Cooperative sugar mills from Maharashtra are seeking a grade-wise rise in the minimum support price (MSP) of sugar and a government guarantee for mills that have reported a negative NDR (net disposable resource) and therefore are being turned away by banks for working capital loans for the new season, top officials of the Maharashtra State Cooperative Sugar Factories Federation (MSCSFF) said.
Jaiprakash Dandegaonkar, chairman of the federation, said the mills are seeking a rise in MSP to counter the dominance of mills from Uttar Pradesh that have captured the entire market. “The current MSP for sugar is Rs 3,100 per quintal for all grades. We are seeking Rs 3,450 per quintal for S Grade, Rs 3,600 per quintal for M Grade and Rs 3,750 per quintal for L Grade. Maharashtra mainly produces S Grade and UP produces M Grade and their sugar is sold much quicker because there is no difference in the MSP and the mills in UP got the advantage. Now, mills from UP are dominating the market because of their location advantage as well,” he said.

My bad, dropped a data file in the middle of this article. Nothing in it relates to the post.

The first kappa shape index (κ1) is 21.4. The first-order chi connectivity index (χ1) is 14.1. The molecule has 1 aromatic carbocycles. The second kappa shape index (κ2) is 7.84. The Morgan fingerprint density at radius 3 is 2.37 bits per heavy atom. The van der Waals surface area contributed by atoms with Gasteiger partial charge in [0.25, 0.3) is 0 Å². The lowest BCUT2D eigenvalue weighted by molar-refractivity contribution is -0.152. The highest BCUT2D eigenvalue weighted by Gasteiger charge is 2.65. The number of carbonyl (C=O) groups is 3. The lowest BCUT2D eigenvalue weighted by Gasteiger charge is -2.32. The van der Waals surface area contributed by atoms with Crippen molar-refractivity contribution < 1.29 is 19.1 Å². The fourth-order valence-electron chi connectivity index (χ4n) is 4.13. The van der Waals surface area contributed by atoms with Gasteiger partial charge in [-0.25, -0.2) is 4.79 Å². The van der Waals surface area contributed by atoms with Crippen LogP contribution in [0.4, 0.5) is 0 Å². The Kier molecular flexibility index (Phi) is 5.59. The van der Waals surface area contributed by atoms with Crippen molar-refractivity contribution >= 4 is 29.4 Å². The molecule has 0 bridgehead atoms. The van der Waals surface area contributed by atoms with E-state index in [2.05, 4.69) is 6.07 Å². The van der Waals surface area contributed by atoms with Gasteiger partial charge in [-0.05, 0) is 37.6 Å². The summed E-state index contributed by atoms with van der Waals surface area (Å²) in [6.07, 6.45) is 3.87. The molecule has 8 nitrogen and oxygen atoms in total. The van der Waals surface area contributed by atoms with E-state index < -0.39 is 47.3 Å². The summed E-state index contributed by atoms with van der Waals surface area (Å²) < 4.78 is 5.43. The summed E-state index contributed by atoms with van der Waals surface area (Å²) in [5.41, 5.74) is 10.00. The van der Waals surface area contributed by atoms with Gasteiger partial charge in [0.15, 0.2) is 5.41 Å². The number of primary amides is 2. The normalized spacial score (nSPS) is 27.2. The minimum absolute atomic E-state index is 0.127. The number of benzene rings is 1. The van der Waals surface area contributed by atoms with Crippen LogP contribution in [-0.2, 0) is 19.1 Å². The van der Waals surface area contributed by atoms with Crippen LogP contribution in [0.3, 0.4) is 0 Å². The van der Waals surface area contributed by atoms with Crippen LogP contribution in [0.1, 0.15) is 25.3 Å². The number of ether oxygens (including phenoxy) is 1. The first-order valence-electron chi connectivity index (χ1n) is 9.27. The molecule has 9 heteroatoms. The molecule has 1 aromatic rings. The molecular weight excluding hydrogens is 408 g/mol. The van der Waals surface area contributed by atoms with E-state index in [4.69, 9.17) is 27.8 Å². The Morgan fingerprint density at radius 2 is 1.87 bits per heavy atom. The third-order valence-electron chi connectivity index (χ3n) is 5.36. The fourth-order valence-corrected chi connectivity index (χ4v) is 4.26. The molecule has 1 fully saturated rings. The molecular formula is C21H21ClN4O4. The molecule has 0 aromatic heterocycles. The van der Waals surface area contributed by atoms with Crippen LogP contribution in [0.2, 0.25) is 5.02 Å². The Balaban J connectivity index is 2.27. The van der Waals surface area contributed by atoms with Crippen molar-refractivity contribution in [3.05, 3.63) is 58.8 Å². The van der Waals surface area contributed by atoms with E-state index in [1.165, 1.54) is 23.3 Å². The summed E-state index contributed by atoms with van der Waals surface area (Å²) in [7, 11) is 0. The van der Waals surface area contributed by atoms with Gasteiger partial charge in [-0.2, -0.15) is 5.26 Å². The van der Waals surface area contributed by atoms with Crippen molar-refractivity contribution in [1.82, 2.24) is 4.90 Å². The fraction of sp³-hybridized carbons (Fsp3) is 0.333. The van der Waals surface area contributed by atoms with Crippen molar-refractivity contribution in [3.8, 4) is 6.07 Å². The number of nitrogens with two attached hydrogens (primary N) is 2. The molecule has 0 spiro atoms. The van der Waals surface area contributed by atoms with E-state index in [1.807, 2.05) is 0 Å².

UP mills sell to Gujarat, Rajasthan and north-eastern states that were traditionally dominated by Maharashtra.
During the lockdown, mills in the state managed to sell only about 50% of the quotas allotted to them for the month, industry sources revealed.
More significantly, cooperative mills in the state have been unable to get working capital loans for the new season because of negative NDRs. Sugar mills raise working capital from banks on the basis of their credit history and by pledging their available resources called NDR. In case of cooperative mills, of the 74 mills which bank with the Maharashtra State Cooperative Bank and other mills with public sector banks, a total of 50 cooperative mills have reported negative NDR, Dandegaonkar said.
The next season is expected to see a bumper cane production, with 900-950 lakh tonnes of cane estimated to be available for crushing and therefore more than 300 lakh tonnes of cane is likely to remain idle if this issue is not resolved, he said.